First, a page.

Chesney, E., Goodwin, G. M., & Fazel, S. (2014). Risks of all-cause and suicide mortality in mental disorders: a meta-review. World Psychiatry, 13(2), 153-160.

Weight Shaming

Weight stigma poses a significant threat to psychological and physical health. It has been documented as a significant risk factor for depression, low self-esteem, and body dissatisfaction.

Andreyeva, T., Puhl, R. M. and Brownell, K. D. (2008), Changes in Perceived Weight Discrimination Among Americans, 1995–1996 Through 2004–2006. Obesity, 16: 1129–1134. doi:10.1038/oby.2008.35


Anxiety & Eating Disorders

Two-thirds of people with anorexia also showed signs of an anxiety disorder several years before the start of their eating disorder.

Tagay, S., Schlottbohm, E., Reyes-Rodriguez, M. L., Repic, N., & Senf, W. (2014). Eating disorders, trauma, PTSD, and psychosocial resources. Eating disorders, 22(1), 33-49.

Unnecessary Dieting

Even among clearly non-overweight girls, over 1/3 report dieting.

Wertheim, E., Paxton, S., &Blaney, S. (2009).Body image in girls.In L. Smolak & J. K. Thompson (Eds.), Body image, eating disorders, and obesity in youth: Assessment, prevention, and treatment (2nd ed.) (pp. 47-76). Washington, D.C.: American Psychological Association. 

Anorexia is Deadly

Anorexia has an estimated mortality rate of around 10%.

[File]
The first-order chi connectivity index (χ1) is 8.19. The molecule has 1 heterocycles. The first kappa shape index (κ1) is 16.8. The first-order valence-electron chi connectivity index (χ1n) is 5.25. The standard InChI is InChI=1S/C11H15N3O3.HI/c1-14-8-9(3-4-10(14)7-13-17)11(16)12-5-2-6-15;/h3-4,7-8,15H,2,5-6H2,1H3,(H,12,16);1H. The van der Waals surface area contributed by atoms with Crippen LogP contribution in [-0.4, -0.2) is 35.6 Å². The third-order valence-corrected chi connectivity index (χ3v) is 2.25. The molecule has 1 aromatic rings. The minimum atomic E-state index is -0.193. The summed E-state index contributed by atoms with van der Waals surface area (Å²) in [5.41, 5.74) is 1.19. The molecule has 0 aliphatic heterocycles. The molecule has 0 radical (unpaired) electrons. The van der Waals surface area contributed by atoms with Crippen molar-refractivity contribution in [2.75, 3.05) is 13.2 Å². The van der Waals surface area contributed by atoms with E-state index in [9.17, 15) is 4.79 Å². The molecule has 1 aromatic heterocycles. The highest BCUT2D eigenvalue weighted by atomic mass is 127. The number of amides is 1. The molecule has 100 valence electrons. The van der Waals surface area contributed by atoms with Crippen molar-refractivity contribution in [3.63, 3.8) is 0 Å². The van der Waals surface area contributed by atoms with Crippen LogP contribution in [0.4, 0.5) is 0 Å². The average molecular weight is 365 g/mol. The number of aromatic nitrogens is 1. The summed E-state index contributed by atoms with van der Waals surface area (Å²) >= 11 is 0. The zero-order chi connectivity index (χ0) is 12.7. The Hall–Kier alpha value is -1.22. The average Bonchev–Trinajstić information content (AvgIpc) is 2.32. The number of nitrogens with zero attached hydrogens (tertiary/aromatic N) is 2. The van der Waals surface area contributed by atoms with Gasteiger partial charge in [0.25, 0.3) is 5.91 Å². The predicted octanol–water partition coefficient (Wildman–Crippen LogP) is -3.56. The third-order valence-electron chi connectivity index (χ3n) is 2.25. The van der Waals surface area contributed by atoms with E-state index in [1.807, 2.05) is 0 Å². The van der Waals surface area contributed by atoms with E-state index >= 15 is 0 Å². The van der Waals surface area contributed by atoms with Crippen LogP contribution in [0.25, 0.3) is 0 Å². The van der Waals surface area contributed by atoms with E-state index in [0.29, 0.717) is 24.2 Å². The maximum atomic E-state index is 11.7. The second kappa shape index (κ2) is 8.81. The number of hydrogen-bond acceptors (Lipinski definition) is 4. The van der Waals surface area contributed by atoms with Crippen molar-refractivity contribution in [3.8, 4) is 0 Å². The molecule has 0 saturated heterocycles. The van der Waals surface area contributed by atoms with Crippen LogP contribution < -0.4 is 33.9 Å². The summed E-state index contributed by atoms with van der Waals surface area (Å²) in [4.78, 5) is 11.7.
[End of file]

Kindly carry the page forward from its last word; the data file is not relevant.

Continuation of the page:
Arcelus, J., Mitchell, A. J., Wales, J., & Nielsen, S. (2011). Mortality rates in patients with Anorexia Nervosa and other eating disorders. Archives of General Psychiatry, 68(7), 724-731.


Diets Don't Work

95% of all dieters will regain their lost weight in 1-5 years

Neumark-Sztainer D., Haines, J., Wall, M., & Eisenberg, M. ( 2007). Why does dieting predict weight gain in adolescents? Findings from project EAT-II: a 5-year longitudinal study. Journal of the American Dietetic Association, 107(3), 448-55


Social Media & Eating Disorders

One study of teen girls found that social media users were significantly more likely than non-social media users to have internalized a drive for thinness and to engage in body surveillance. 

    Zhao, Y., Encinosa, W. Update on Hospitalizations for Eating Disorders, 1999 to 2009. HCUP Statistical Brief #120. September, 2011. Agency for Healthcare Research and Quality, Rockville, MD.

    Eating Disorder Treatment at Therapeutic Oasis

    Comprehensive Approach

    If left untreated (or under-treated), eating disorders can cause irreversible and devastating effects on health and happiness, and even lead to death. Therapeutic Oasis understands that eating disorders are highly complex, and that patients may also have underlying or co-existing disorders.  This complexity requires a comprehensive approach  to treatment.  With our experienced IAEDP Certified Eating Disorder Specialists and our diverse team of specialists, Oasis can provide the high quality of care needed to heal from and overcome eating disorders.

    Trauma Sensitive

    Therapeutic Oasis is sensitive to the reality that many of our clients have endured trauma in their past. We offer a tranquil and safe environment for therapy and nutritional programs where clients are able to heal through evidenced-based therapies and nutritional programs.

    Components of Treatment at Oasis